Back in May, we had planned on going to San Diego for a 3-day-weekend last weekend. But Ryan's work scheduled changed 6 times (I'm not exaggerating). So we decided to put that dream on hold for while. We didn't know if he was going to have the weekend free until 3:45 pm on Friday. And when he called with the news that he did - I started packing like a mad-woman. We had the car loaded up, and we were headed up the mountain by 5:30 pm for a camping trip!
We were having a discussion with someone recently about camping, and how it's so much work and planning. But we have proved that theory wrong! But our "camping skills" did not happen overnight. Here are a few tips about camping, that I've found help tremendously.
And I will finish off with a short rant about the "ugly" of camping.
1. Heavy duty plastic containers will be your best friend. Emphasis on "heavy duty". Don't go cheap. We have 2 large plastic bins that hold all our "tools". 1 bin has: cast-iron pots/pans, cooking utensils, cutting board, coffee percolator, paper plates, dish soap, dish basin, etc. Bin #2 has: matches, playing cards, saw (for cutting wood), hammer (for building tent), lanterns, flashlights, and any other tools that may be useful.
2. A clean campsite is a happy campsite. There are no sinks out in the wild. So washing dishes, etc is tricky. But not if you have a descent set of supplies. I always bring a basin, a bottle of dish-soap, sponges, bottle of spray Lysol, and chlorox-wipes. With these tools - you are set. Most campgrounds have water-spigots so you can wash. (Oh, I also bring my hand vacuum cleaner to vacuum the tent. That's a little excessive, though)
3. A clean body is a happy camper. My 1st few times camping, I got crabby near the end. I felt dirty and gross. I wanted to crawl out of my skin. Until I discovered baby-wipes. I use these frequently to wash my face, etc. It seriously makes the world of difference. (I also bring hairspray, because I like to look pretty. Ha!)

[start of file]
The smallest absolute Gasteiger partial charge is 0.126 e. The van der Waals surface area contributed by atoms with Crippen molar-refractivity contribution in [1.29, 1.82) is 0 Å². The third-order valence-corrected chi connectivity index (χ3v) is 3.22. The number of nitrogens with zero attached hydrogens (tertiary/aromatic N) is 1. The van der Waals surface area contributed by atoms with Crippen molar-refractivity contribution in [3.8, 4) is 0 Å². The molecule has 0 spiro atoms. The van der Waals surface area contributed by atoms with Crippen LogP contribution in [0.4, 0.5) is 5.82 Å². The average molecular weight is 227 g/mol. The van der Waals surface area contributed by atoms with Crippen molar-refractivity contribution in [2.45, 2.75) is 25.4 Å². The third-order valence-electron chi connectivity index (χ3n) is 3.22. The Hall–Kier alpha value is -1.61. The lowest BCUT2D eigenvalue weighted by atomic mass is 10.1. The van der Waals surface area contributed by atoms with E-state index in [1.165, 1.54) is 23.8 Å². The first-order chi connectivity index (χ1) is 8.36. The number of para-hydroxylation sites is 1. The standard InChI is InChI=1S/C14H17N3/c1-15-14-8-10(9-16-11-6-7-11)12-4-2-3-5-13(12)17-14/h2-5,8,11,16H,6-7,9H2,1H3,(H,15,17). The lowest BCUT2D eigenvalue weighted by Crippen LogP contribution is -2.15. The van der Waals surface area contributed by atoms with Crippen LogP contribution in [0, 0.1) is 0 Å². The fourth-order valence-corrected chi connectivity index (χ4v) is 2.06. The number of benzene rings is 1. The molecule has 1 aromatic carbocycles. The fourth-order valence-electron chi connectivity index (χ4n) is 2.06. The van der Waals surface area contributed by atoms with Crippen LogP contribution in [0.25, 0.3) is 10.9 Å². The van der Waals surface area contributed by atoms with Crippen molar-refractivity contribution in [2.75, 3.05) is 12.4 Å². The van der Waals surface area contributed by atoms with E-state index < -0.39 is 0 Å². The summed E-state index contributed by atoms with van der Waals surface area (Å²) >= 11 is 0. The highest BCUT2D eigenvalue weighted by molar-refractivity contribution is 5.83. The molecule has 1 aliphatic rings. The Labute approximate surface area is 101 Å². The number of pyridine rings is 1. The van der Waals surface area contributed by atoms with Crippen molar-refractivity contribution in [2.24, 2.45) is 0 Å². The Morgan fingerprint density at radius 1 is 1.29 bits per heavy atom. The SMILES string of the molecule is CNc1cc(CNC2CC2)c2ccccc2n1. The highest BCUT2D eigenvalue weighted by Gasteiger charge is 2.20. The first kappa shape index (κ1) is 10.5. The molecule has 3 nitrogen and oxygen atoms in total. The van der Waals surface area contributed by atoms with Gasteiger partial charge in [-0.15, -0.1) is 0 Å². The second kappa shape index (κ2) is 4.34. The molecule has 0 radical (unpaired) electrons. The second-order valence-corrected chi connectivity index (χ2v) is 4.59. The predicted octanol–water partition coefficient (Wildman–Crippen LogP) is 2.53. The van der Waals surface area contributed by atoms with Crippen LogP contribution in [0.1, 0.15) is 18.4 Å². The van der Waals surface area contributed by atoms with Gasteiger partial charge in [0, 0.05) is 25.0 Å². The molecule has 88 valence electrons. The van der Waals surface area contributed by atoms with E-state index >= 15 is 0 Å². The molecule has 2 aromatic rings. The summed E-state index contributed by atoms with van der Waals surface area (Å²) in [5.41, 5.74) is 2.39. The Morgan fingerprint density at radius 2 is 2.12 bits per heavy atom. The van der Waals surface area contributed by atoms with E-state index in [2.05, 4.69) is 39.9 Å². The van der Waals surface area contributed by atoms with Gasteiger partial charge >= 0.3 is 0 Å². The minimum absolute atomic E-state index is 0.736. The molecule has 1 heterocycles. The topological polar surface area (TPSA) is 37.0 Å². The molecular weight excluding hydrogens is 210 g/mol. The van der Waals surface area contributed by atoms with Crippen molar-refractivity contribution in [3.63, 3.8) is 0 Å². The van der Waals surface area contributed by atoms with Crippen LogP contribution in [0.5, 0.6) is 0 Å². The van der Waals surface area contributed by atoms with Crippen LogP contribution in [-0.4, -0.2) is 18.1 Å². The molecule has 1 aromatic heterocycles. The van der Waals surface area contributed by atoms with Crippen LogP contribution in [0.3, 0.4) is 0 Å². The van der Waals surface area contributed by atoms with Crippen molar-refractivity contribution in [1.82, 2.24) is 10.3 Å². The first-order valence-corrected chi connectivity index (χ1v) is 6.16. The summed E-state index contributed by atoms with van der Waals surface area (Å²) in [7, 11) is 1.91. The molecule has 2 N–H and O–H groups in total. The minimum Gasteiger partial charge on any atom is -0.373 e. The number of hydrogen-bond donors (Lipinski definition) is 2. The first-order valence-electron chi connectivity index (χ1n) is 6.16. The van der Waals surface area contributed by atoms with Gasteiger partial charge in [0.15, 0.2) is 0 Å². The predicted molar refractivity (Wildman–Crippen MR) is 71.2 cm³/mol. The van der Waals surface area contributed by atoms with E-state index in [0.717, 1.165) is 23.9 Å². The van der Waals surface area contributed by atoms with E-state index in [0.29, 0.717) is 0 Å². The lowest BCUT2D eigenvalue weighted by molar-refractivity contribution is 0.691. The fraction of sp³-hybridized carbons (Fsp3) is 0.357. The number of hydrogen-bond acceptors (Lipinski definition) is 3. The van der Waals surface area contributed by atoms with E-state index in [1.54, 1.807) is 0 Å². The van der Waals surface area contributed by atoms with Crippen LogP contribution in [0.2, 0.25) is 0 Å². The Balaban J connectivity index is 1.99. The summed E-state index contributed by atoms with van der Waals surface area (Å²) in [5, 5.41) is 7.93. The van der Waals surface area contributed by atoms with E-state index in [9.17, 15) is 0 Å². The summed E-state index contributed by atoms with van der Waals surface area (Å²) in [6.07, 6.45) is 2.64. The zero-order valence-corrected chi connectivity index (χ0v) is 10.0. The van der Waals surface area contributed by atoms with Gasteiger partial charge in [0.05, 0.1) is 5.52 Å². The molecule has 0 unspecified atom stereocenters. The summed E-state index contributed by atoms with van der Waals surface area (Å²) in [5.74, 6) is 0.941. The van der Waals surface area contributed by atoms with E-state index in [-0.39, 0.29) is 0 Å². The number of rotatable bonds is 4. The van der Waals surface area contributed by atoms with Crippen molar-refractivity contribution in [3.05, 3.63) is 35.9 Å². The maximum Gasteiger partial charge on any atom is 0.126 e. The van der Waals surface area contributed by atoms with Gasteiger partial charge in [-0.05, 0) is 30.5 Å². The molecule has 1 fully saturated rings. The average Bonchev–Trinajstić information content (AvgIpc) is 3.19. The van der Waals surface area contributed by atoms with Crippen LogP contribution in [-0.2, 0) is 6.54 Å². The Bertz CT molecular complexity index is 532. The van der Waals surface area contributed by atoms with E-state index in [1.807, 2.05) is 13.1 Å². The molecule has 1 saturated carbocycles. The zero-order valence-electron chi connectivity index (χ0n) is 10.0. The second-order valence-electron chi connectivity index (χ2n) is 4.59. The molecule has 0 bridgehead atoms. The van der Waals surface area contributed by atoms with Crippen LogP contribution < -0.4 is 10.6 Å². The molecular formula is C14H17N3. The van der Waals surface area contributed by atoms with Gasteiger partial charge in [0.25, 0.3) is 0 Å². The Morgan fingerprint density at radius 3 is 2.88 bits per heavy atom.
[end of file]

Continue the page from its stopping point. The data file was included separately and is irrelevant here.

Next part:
4. Freeze any meat before your trip. It will eventually thaw in the cooler - and it also serves as an ice pack to keep your cooler cold!
5. Have ear plugs in your bag, just in case. Ear plugs help to eliminate that nuisance. See below.
6. Have a bag of "camping spices". We always have: S & P, oregano, Old Bay, Cumin, Cayenne, Crushed Red Pepper, garlic powder, & Basil. Keep them in a large plastic bag, and it's easy to take with you! (We now take this bag with us on a lot of our vacations since we prefer to do VRBO's/Turn Key properties lately...)
7. When you return home from your trip, take the extra time to make sure everything was put away nicely (and organized!). We take an inventory of what we have, and what we need. The things we need, we will replace them immediately. Then on our next camping trip we don't have to try remembering what we need.
Now for my quick rant:
Why do people find it necessary to get absolutely schnockered drunk while camping? I don't understand it. You are not within close proximity to a bathroom (and alcohol is a diuretic). You don't have a comfortable sleeping quarters, so a hangover would be awfully rough on a camping trip!
And what also perplexes me, is this "stereotypical drunk camper" - is quiet all day long. All day they could be drinking their Miller Lights or Whiskey Cokes. All day long! And then as the sun starts going down, they could sleep during the night like other humans do. But no. They choose to do "God knows what" all day long, and start drinking like a fish as the sun is going down. They then choose to keep other campers up by laughing and howling at the moon all night.
And why do people howl at moons? This is not a one-time occurrence. We have camped at various campgrounds, and various times. There always seems to be that one guy, who out-of-no-where lets out a loud "Owwwwwwwwwwwww".....at 2 in the morning.
Okay, rant complete. I really love camping. However, backpacking out in the wild compared to camping at a campground with drunk moon-howlers, really does make me appreciate "roughing it".
We are happy campers :)